Original poster inspiration by Danilo Boer, Modern logo design by Jones Knowles Ritchie
On December 31st, 1759, Arthur Guinness signed a 9,000 year lease and started brewing ales at the St. James’s Gate Brewery in Dublin. The harp, which serves as the Guinness emblem, is based on a famous 14th century Irish harp known as the “O’Neill” or “Brian Boru” harp which is now preserved in the Library of Trinity College Dublin. The harp device has been synonymous with Guinness since 1862 when it was used as a symbol on the first bottle label for Guinness, and was registered as a trademark in 1876.
The harp is also the official national emblem of the Republic of Ireland and can be found on the Republic’s coinage. However, there is a difference between the Irish government harp and the Guinness harp. As Guinness had trademarked the harp symbol in 1876, the Irish Free State Government of 1922, had to turn the official government harp the other way to differentiate between the trademarked Guinness harp and the official State emblem. (source: WireStrungHarp.com)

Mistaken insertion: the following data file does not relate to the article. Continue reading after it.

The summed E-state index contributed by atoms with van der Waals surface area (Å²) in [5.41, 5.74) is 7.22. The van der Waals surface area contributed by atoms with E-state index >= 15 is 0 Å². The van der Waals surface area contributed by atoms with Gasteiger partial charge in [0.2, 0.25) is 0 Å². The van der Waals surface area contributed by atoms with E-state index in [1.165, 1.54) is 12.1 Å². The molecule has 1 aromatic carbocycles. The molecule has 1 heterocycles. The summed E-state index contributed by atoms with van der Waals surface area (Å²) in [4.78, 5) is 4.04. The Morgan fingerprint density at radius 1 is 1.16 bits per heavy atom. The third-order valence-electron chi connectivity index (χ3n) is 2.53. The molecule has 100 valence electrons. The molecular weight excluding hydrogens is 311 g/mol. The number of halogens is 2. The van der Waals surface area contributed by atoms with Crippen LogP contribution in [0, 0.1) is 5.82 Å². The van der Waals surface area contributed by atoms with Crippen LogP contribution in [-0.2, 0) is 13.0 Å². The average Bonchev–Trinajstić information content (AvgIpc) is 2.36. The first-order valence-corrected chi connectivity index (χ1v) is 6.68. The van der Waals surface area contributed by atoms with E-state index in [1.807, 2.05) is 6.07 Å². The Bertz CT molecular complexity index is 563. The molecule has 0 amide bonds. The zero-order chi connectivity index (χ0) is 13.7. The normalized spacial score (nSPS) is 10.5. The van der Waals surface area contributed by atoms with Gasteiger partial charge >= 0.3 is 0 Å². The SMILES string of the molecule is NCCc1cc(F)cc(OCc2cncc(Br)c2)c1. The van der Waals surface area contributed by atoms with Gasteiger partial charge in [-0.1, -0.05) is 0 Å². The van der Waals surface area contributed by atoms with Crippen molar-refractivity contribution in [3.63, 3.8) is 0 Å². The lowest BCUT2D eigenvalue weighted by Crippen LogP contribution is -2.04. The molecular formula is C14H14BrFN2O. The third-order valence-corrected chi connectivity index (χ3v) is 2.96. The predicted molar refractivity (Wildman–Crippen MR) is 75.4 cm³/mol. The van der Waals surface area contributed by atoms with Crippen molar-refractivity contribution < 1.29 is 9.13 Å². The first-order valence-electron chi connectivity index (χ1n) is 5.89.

Guinness has a long and storied history, one highlight being that they pioneered several quality control efforts after hiring the statistician William Sealy Gosset. In 1899, he achieved lasting fame by devising the “t-test” as a cheap way to monitor the quality of stout. The T-Test is used to determine if two sets of data are significantly different from each other, and in the case of Guinness it was being used for the selection of the best yielding varieties of barley.
Parts Used: Rusted Chain, Clean Chain, Derailleur Cable, Washer